Sucrose Preference

Performance in two tests of depression (sucrose preference, tail suspension) is shown in Figure 4. In a baseline test before lesioning, mice consumed 1.4±0.1 ml, with a 71.2±2.6% preference for a dilute sucrose solution, similar to previous reports [76]. During subsequent weekly tests, there was no effect of MPTP or exercise on sucrose preference. Likewise, there was no difference in preference for sucrose solutions over time. However, as measured by repeated measures ANOVA, there was a significant increase in total fluid consumption during the study (p<0.05). In the final preference test conducted after 6 weeks of exercise or handling, mice drank 2.0±0.1 ml during the 1-hour test, with a 79.1±1.9% sucrose preference.

Figure 4
Top: Percent sucrose preference (mean±SEM) measured weekly in MPTP- (left) and saline-treated mice (right) that were exercised on a treadmill (open bars) or running wheel (grey bars) or that remained sedentary (filled bars). Bottom: Percent immobility ...

Tail Suspension

The tail suspension test is a measure of behavioral despair. There were no significant effects of MPTP or exercise on immobility in the tail suspension test and no interaction (p>0.05). Immobility in sedentary, saline-treated controls (90.3±17.3 sec, 25.1±4.8% of the 6-minute test) was similar to that reported previously [17]. MPTP-lesioned mice spent an equivalent amount of time immobile (25.0±3.0%, all groups, p>0.05). Likewise, exercise did not alter immobility (treadmill and wheel-running: 22.0±2.7%) compared with sedentary mice (23.6±3.7%, p>0.05).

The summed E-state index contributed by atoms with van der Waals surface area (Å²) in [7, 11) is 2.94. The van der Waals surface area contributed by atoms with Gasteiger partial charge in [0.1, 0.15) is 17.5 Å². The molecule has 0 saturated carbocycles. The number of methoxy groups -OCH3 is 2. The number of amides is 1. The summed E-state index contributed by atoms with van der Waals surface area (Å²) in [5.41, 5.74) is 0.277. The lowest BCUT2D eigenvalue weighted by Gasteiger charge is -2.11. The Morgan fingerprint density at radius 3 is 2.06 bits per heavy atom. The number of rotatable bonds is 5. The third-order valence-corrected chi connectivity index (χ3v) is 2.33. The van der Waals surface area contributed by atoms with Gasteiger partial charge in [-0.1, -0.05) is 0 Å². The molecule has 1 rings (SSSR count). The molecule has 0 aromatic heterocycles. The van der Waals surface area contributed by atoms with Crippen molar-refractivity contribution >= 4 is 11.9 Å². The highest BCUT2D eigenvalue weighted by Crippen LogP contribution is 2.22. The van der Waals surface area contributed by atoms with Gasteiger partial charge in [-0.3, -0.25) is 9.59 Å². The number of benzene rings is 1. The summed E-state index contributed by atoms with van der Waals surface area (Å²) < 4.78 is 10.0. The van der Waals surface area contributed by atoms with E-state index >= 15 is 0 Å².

Endocrine Measurements


Figure 5 presents endocrine measures of MPTP lesion and exercise. As measured in a single plasma sample collected immediately after the tail suspension test, sedentary saline-treated control mice showed elevated concentrations of circulating corticosterone (158.8±6.4 ng/ml) relative to basal levels reported previously for C57BL/6 mice [8]. By 2-factor ANOVA, there was a significant effect of lesion [F(1, 46)=11.00; p<0.05], but no effect of exercise. Somewhat surprisingly, stress-induced corticosterone was lower in MPTP-treated mice (119.8±9.0 ng/ml, all groups) relative to saline-treated animals (159.7±8.8 ng/ml). In particular, saline-treated mice subject to treadmill exercise had the highest levels of corticosterone (190.0±19.1 ng/ml), significantly exceeding that in both MPTP-treated mice with treadmill exercise (125.9±16.1 ng/ml, p<0.05), and in saline-treated wheel-running animals (130.4±10.3 ng/ml, p<0.05).

Figure 5
Top: Serum corticosterone concentrations (mean±SEM) in MPTP- (left) and saline-treated mice (right) that were exercised on a treadmill (open bars) or running wheel (grey bars) or that remained sedentary (filled bars). Bottom: Thymus weights. By ...


Thymus mass is inversely proportional to circulating levels of corticosterone [18, 86]. As with corticosterone, there was a significant effect of lesion on thymus weight [F(1, 46)=67.45; p<0.05], but no effect of exercise. Thymus weight in saline-treated mice averaged 1.3±0.1 g/kg BW (all groups) vs 2.1±0.1 g/kg BW for MPTP-lesioned animals. Furthermore, for each group of saline-treated mice (sedentary, treadmill or wheel-running), thymus weight was significantly below that in the equivalent group of MPTP-treated mice.